Protecting The Reputation Of International Education

National Monday Update – 06 May 2019
Troy Williams, ACPET Chief Executive

This week, the reputation of Australia’s international education exports will come into question as the ABC television Four Corners program focuses on a select number of public universities that have allegedly waived English entry standards in order to grow.  It’s a debate that the nation needs to have but will provide an unwelcome focus on students visa in the middle of a heated federal election campaign.

From the outset, it needs to be stated that the Australian Council for Private Education and Training (ACPET) supports those requirements, set by government and providers themselves, which set high standards for course entry.  Put simply, ACPET believes that both public and independent providers should select only academically capable students.  In no circumstances should standards be waived simply to boost enrolment numbers.  This approach is fundamental to maintaining the reputation of Australia’s international education exports.

Policy makers and the general public often fail to fully appreciate the economic impact of education exports.  Education exports rank only behind iron and coal in terms of value with the Australian Bureau of Statistics, showing that international education earned the nation $32.4 billion in FY2017-18.  The enrolment data is impressive with the February 2019 sector noting the following enrolments:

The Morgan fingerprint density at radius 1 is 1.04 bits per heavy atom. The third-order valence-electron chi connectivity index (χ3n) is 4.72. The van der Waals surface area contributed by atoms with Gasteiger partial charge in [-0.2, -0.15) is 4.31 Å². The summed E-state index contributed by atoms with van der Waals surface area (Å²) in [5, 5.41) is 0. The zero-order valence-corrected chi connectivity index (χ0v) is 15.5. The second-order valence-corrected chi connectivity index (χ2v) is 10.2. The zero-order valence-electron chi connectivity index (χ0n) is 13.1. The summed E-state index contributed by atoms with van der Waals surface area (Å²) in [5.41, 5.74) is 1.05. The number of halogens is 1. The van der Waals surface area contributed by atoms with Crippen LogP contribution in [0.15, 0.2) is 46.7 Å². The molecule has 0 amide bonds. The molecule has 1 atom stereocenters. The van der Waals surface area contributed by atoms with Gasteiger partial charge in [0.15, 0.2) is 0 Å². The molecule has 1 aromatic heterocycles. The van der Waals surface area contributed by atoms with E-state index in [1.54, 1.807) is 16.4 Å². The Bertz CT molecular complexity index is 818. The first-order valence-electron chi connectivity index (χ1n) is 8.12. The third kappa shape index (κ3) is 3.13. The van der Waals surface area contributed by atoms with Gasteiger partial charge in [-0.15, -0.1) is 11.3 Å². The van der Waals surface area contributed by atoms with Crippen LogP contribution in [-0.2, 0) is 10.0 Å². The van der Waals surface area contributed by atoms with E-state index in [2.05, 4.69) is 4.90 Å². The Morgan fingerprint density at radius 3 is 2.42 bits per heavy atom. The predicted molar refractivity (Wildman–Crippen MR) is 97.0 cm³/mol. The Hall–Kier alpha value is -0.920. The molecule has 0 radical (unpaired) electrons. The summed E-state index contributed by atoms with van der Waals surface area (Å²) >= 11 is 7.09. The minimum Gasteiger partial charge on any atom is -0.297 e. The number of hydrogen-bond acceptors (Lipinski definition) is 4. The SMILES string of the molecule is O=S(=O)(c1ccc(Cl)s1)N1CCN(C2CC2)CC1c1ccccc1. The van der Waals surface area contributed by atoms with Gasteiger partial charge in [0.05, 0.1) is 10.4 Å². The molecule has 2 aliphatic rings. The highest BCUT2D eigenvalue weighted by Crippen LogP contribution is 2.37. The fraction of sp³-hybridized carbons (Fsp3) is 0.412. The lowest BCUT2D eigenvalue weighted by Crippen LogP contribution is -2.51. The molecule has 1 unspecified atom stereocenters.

• Higher Education – 324,161 (56%)
  • Vocational Education & Training – 151,841 (26%)
  • English Language Intensive Courses for Overseas Students – 60,444 (10%)

Five countries are responsible for 58% of the international student intake, these being China (30%), India (14%), Nepal (7%), Malaysia (4%) and Vietnam (4%).  ACPET’s direct engagement with these markets show they are sensitive to issues surrounding quality.

The ABC Four Corners program has obtained documentation from several universities advertising “English waivers” to agents who recruit international students.    This is concerning as such an approach undermines not only the reputation of Australia’s international education export market, but also the underpinning student visa system.

During the course of the election, some commentators have argued for large and sustained cuts to Australia’s international student visa program and sadly the debate on waiving the English language requirement serves only to support such calls.  This outcome would threaten the employment of many Australians.  Last December, the Department of Education and Training estimated that the full-time equivalent jobs supported by international education in Australia  reached 241,783 in 2017, a figure that grew by 3.0% over the year.

ACPET will continue its work with independent providers in the higher education, vocational education and training sectors to maintain the reputation of Australia’s international education sector.  It’s supported by activities, as recent as this week, with the Department of Home Affairs to strengthen the integrity of the student visa system.

Finally, the federal election isn’t the only poll on the minds of so many in the education sector.  Last week our membership unanimously endorsed the vote to approve the transition from ACPET the Independent Tertiary Education Council Australia (ITECA).  This establishes one unified, informed and influential body for independent providers in the higher education, vocational education and training sectors which will be launched later this month.


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